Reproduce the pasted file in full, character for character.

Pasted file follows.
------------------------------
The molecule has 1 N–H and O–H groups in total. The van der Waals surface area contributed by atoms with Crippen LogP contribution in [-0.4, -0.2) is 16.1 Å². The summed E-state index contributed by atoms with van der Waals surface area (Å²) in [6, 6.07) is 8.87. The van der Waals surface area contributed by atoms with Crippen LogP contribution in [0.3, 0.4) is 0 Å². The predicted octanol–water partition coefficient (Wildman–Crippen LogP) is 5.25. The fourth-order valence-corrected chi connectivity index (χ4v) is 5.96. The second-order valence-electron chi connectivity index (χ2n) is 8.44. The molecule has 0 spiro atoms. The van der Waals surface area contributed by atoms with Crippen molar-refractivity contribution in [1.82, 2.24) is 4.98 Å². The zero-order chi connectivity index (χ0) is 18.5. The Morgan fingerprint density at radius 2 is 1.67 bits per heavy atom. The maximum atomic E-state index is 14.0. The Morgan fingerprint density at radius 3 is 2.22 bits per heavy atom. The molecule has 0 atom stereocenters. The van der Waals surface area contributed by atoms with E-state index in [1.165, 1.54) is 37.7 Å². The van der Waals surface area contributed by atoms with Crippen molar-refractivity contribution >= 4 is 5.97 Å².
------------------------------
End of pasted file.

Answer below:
The molecule has 1 N–H and O–H groups in total. The van der Waals surface area contributed by atoms with Crippen LogP contribution in [-0.4, -0.2) is 16.1 Å². The summed E-state index contributed by atoms with van der Waals surface area (Å²) in [6, 6.07) is 8.87. The van der Waals surface area contributed by atoms with Crippen LogP contribution in [0.3, 0.4) is 0 Å². The predicted octanol–water partition coefficient (Wildman–Crippen LogP) is 5.25. The fourth-order valence-corrected chi connectivity index (χ4v) is 5.96. The second-order valence-electron chi connectivity index (χ2n) is 8.44. The molecule has 0 spiro atoms. The van der Waals surface area contributed by atoms with Crippen molar-refractivity contribution in [1.82, 2.24) is 4.98 Å². The zero-order chi connectivity index (χ0) is 18.5. The Morgan fingerprint density at radius 2 is 1.67 bits per heavy atom. The maximum atomic E-state index is 14.0. The Morgan fingerprint density at radius 3 is 2.22 bits per heavy atom. The molecule has 0 atom stereocenters. The van der Waals surface area contributed by atoms with E-state index in [1.165, 1.54) is 37.7 Å². The van der Waals surface area contributed by atoms with Crippen molar-refractivity contribution >= 4 is 5.97 Å².